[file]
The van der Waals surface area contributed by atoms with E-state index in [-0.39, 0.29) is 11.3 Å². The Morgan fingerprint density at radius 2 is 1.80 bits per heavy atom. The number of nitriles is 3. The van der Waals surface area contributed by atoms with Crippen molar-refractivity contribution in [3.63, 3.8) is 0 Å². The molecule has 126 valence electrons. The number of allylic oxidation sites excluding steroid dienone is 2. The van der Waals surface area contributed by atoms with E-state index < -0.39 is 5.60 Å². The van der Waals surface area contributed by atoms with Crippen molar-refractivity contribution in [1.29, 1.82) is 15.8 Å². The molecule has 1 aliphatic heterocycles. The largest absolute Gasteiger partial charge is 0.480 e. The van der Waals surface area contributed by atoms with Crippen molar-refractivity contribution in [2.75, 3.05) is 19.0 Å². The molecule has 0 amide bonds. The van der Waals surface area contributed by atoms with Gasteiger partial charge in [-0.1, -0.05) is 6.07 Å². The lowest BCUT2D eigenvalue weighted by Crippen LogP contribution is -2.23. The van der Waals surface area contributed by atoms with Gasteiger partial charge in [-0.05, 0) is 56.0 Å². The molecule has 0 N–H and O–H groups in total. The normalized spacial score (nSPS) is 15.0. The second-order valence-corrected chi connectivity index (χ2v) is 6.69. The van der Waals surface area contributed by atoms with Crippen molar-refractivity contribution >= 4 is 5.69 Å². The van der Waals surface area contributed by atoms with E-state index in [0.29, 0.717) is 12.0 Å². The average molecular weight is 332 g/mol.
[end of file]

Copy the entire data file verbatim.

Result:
The van der Waals surface area contributed by atoms with E-state index in [-0.39, 0.29) is 11.3 Å². The Morgan fingerprint density at radius 2 is 1.80 bits per heavy atom. The number of nitriles is 3. The van der Waals surface area contributed by atoms with Crippen molar-refractivity contribution in [3.63, 3.8) is 0 Å². The molecule has 126 valence electrons. The number of allylic oxidation sites excluding steroid dienone is 2. The van der Waals surface area contributed by atoms with E-state index < -0.39 is 5.60 Å². The van der Waals surface area contributed by atoms with Crippen molar-refractivity contribution in [1.29, 1.82) is 15.8 Å². The molecule has 1 aliphatic heterocycles. The largest absolute Gasteiger partial charge is 0.480 e. The van der Waals surface area contributed by atoms with Crippen molar-refractivity contribution in [2.75, 3.05) is 19.0 Å². The molecule has 0 amide bonds. The van der Waals surface area contributed by atoms with Gasteiger partial charge in [-0.1, -0.05) is 6.07 Å². The lowest BCUT2D eigenvalue weighted by Crippen LogP contribution is -2.23. The van der Waals surface area contributed by atoms with Gasteiger partial charge in [-0.05, 0) is 56.0 Å². The molecule has 0 N–H and O–H groups in total. The normalized spacial score (nSPS) is 15.0. The second-order valence-corrected chi connectivity index (χ2v) is 6.69. The van der Waals surface area contributed by atoms with Crippen molar-refractivity contribution >= 4 is 5.69 Å². The van der Waals surface area contributed by atoms with E-state index in [0.29, 0.717) is 12.0 Å². The average molecular weight is 332 g/mol.